23rd October 2020
As our campaign about changing negative language around stammering draws to a close, Patrick Campbell argues for building upon it and introducing new language, to change public attitudes and perceptions.
The Find The Right Words campaign is asking us to change our language around stammering. To stop with the 'plagued', 'afflicted' and 'overcomes' of this world, and replace them with more neutral, objective language: 'live with', 'manage' and 'control'. This progress is important. However, I wonder if we could, as a stammering community, go a little further.
Language evolves over time. A part of this is forgetting old words that no longer hold much use but another important part is the creation of new words.
To move past seeing stammering as a taken-for-granted negative, we need to push new language that encourages seeing stammering as a different and respectable way of speaking, as much as remove the ableist language of the past.
If we look to the great social movements of our recent history, we can see that their rise has been as predicated on creating new language as moving away from the old. For example, the progress of feminism has been coupled with introducing terms such as 'gaslighting' and 'mansplaining' into our common usage. So too, the trans rights movement has brought 'cis', 'trans' and 'binary' as well as pronouns such as 'they' instead of 'him' or 'her' into the modern conscious.
These movements haven't just challenged the old sexist, transphobic language of the past but they've also set the groundwork for a new, empowering language of the future.
Can we do the second part for stammering too? Can we create a new language of stammering?
Four years ago, I wrote a blog post called 'Fluent made language'. In it I wrote about the words I disliked being talked about in regards to stammering (tl;dr, mostly how much I hate 'OVERCOME'). In this article, I want to talk about some words I'd like to see take flight and enter the common discourse.
The first time I came across this term was in an article by Chris Constantino. It's borrowed from the deaf community's concept of 'deaf gain'. Stammering gains are the unique positives that stammering brings to our lives. Chris argues that stammering allows him to be vulnerable and intimate in ways that fluent people cannot be in conversation. For me, stammering has brought community, friendship and allyship. For you, stammering might have brought something else. But, hopefully, having the word 'stammering gain' in our dictionary will help bring those positives stammering can bring to mind.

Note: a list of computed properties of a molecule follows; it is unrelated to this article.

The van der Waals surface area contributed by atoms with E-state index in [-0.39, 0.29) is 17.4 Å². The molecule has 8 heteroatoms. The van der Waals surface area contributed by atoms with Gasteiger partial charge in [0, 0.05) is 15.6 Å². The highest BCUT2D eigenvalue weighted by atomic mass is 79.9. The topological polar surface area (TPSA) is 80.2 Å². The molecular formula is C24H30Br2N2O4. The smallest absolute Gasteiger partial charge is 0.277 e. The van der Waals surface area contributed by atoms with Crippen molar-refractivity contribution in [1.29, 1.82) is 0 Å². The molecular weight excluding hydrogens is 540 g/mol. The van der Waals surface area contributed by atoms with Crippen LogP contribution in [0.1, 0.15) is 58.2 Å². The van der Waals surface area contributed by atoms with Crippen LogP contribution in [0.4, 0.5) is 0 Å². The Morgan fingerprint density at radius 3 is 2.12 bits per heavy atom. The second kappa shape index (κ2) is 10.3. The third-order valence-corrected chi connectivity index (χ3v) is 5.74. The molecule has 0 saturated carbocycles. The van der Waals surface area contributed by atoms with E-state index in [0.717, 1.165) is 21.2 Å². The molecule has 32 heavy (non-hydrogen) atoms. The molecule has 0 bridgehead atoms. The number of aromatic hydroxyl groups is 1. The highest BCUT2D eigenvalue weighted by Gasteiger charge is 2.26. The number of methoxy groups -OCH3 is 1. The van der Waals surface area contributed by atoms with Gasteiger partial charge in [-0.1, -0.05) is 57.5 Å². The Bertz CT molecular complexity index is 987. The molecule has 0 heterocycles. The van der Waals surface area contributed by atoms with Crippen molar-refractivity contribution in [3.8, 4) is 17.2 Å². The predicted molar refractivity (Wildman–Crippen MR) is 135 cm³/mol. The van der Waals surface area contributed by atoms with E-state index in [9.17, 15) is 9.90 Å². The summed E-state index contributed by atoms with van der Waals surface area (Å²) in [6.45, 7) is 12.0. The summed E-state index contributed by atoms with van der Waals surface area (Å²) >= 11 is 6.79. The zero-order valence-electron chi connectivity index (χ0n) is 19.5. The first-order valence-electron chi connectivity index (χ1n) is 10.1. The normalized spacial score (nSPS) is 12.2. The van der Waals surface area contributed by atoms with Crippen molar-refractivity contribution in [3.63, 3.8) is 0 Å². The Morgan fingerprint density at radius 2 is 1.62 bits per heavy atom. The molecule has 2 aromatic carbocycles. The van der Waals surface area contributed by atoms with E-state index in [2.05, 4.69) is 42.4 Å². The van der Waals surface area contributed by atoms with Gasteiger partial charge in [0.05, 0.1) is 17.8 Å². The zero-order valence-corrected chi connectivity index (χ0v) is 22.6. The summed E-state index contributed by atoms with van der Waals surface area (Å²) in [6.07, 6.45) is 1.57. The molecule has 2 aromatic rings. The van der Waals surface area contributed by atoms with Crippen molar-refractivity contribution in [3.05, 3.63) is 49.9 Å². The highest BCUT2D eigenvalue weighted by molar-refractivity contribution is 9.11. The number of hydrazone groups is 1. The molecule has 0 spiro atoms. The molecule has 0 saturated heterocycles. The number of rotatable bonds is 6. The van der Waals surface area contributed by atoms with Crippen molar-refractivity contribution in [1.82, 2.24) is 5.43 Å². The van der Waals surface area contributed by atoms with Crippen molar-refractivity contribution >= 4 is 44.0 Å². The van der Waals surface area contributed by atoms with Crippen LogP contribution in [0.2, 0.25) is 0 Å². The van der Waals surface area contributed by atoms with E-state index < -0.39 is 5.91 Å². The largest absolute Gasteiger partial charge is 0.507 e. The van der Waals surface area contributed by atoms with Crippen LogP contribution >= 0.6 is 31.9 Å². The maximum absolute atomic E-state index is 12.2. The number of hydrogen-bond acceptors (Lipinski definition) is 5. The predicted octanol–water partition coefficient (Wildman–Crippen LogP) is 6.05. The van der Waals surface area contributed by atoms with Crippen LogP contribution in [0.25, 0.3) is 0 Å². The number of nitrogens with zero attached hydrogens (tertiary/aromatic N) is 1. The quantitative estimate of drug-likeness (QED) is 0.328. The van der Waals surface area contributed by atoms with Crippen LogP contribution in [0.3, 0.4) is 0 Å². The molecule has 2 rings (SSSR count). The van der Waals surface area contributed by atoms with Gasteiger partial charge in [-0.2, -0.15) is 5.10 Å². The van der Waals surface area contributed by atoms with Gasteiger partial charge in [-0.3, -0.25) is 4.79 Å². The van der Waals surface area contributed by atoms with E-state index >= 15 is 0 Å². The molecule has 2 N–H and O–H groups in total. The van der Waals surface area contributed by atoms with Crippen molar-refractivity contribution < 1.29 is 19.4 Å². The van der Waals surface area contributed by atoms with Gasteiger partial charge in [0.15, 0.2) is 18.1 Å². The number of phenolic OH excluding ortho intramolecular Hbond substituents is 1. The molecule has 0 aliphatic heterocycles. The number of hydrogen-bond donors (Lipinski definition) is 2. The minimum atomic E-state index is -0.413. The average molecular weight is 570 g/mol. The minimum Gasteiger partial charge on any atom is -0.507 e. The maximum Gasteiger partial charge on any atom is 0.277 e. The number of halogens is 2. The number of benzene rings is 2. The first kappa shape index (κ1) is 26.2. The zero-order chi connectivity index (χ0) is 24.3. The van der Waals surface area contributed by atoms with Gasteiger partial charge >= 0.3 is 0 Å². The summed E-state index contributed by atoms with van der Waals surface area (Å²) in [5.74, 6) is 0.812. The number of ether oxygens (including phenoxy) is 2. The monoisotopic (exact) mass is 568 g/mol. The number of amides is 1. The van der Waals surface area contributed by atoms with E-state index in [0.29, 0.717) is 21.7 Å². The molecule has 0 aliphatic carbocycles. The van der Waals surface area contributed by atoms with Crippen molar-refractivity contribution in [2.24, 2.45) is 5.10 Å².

Researcher Kaitlin Naughten used this term in a recent article about her experiences of speaking with a stammer; I love it. Our world is set up in the expectation of being fluent, much like it is for being white or male. If people happen to have the characteristic of fluency, they can navigate the world on a day-to-day basis without a second thought for the difficulties others who are not fluent may experience. This is fluent privilege; it may be difficult for fluent people to recognise it because of its ubiquity in their lives. By naming this privilege, we can better draw attention to it.
This word has been around a while but I wish people who stammer would begin to harness it. The term ableism comes from the disability rights movement. Ableism is discrimination and social prejudice against people with disabilities. When society is being set up in a way which disadvantages people who stammer (eg, oral presentations marked on fluency, time-limited job interviews, voice-automated telephone systems), that is ableism. Ableism is the name we can put to the discrimination we face for speaking with our natural stammered voices in a society geared towards fluency. We should use it.
The inimitable stammering comedian Nina G came up with this one. Stammersplaining happens when someone who has never experienced stammering decides to lecture about it to someone who stammers. You know, that university lecturer who suggests you 'take deep breaths before speaking' – like you’ve never thought about breathing before and that's the magic fix you’ve been waiting all your life for. Or, the uncle who remembers how his mate Paul overcame his stammer by drinking eight pints of bitter from an elephant's tusk. We need a name for this all too common, well-meaning but soul-destroying experience.
"The stammering aesthetic is an aspect of the person you may witness when you meet them face to face, but one which is never shown still on a photograph. And yet, it is often an important part of their identity." Alda Villiljós, Sigríður Fossberg Thorlacius, Sveinn Snær Kristjánsson and the National Stuttering Association of Iceland used these words to describe their wonderful photo project capturing the moment of stammering in portrait photographs. Stammering aesthetic is a lovely turn of phrase. It opens up the opportunity for the moment of stammering to be of beauty and wonder rather than something we would rather not have seen.
The words we use around stammering shape our own experience and views on stammering. To move past seeing stammering as a taken-for-granted negative, we need to push new language that encourages seeing stammering as a different and respectable way of speaking, as much as remove the ableist language of the past.
For last year's words belong to last year's language
And next year's words await another voice.
Patrick is the co-editor of the book 'Stammering Pride & Prejdice: Difference not Defect. Read more from Patrick with his articles 'What if we fight for our right to stammer?', 'Stammering as weight' and 'The origins of Stammering Pride & Prejudice'.
What do you think? If you agree or disagree with Patrick and you'd like to write an article for the site, click here to find out how.